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Present - Le Poison Qui Rend Fou CD (album) cover





4.20 | 112 ratings

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5 stars Following their uncompromising and psychotic debut album, the similary styled "Le Poison Qui Rend Fou" isn't something to joke about either. This time around, Roger Trigaux' songwriting tends to be more diverse and less minimalist sounding, keeping the hypnotic and gloomy moods present on Triskaidekaphobie only with a slightly less demanding approach. Other than that, the line-up remains the same with the exception of bassist Christian Genet (who left the band to join Univers Zero as a full- time member) and got replaced by Ferdinand Philippoi. Among fans, this one seems to be the most appreciated Present album, probably because it's slightly rounder around the edges and displays more melodic songs than before. This album is still dark, scary and of course astonishingly complex from first to last minute and presents some of the most complex works within the post-RIO movement. The centerpiece title track is splitted up in two parts, each being equally as challenging and disturbing musically. This track takes up most of this album's duration and stands out as the strongest track here. Stylistically similar to the material on Triskaidekaphobie, with complex instrumentation and soaring guitar playing from Trigaux and dissonant, pounding notes from the keyboards. The first part of the song features the relatively unknown vocalist Marie-Anne Pollaris who sings some really impressive vocal lines along with the arrangements for a minute. A nice contrast from the band's rather macabre music otherwise. This stands out as one of Present's best tracks in their catalogue.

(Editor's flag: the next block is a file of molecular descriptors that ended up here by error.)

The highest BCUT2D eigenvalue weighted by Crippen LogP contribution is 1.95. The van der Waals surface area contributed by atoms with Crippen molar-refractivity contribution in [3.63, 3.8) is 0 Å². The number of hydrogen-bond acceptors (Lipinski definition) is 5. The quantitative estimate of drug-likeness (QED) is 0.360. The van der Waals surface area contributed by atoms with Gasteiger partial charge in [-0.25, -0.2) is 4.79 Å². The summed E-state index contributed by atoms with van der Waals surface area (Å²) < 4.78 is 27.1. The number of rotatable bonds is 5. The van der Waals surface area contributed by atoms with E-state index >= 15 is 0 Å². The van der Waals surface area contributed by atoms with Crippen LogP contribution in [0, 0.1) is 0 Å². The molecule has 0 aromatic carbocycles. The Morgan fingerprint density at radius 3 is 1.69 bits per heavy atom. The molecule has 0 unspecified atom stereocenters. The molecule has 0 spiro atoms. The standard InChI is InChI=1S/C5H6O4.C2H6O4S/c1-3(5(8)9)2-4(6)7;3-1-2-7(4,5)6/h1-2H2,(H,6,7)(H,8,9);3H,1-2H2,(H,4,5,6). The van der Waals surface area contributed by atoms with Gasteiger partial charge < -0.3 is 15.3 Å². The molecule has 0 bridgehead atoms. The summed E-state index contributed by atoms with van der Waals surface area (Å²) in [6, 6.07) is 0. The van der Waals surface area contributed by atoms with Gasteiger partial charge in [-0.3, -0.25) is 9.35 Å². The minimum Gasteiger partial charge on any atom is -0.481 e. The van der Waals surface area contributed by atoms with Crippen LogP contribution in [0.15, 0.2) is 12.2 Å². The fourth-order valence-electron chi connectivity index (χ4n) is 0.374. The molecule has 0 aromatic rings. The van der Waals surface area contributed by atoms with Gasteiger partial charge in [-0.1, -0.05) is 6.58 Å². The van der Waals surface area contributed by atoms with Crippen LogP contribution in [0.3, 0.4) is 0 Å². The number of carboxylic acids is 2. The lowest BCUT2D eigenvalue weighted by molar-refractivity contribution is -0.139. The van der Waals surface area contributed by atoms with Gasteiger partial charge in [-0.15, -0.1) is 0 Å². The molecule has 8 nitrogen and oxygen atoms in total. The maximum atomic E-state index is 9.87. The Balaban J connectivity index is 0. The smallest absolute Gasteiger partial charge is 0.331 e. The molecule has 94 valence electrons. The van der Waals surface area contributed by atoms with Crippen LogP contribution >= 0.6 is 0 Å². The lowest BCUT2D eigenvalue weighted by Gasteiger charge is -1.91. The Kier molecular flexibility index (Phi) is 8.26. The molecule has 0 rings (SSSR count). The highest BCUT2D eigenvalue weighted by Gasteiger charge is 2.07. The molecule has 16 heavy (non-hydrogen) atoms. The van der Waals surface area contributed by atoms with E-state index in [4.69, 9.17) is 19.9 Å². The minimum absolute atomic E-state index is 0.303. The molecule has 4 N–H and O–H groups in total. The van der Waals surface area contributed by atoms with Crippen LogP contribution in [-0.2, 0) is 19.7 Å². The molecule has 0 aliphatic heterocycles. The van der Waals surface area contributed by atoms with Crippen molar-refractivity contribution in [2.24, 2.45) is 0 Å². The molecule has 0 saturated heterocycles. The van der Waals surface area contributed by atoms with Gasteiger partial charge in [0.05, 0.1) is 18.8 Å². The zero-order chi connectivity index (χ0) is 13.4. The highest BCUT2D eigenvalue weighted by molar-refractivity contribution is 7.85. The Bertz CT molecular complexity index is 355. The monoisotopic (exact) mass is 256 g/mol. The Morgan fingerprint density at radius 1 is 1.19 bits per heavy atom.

Ersatz is a calmer tune with a very spooky vibe to it and tricky, whispering percussions from Daniel Denis. This is one of the more fun tracks to listen to here, as it's more upbeat than the rest of the album. It's the most accessible track on here, yet it's quite challenging to listen to. Samana is the only track written by Alain Rochette here and follows similar formula as Trigaux' material, although being more diverse overall, with more focus on dynamics but still with the dark and sinister mood. An excellent song I must say and a worthy finale for this album. The musicianship is as always excellent, with Daniel Denis' drumming being the most impressive. His playing is beyond unique, and he provides incredibly creative and precise drumming, even when the music is at it's most complex. Bassist Ferdinand Philippoi's performance isn't as notable as Christian Genet's brilliant performance on Triskaidekaphobie but still manages to back up the music excellently throughout. Trigaux and Rochette, handling the main melodies, both does some fantastic interplay between the guitar and keyboards and due to all this excellent and complicated instrumentation from the whole band, this albums, like it's predecessor, sounds very dense but organized at the same time. Although it's just slightly weaker then their debut I would still rate this album 5 stars, simply because both albums are essential to any RIO/Avant-Prog fan, In my opinion. No weak spots here, just pure manic and dark brilliance to be checked out by any fan of Univers Zero, Art Zoyd, Shub Niggurath and so on!

Bj-1 | 5/5 |


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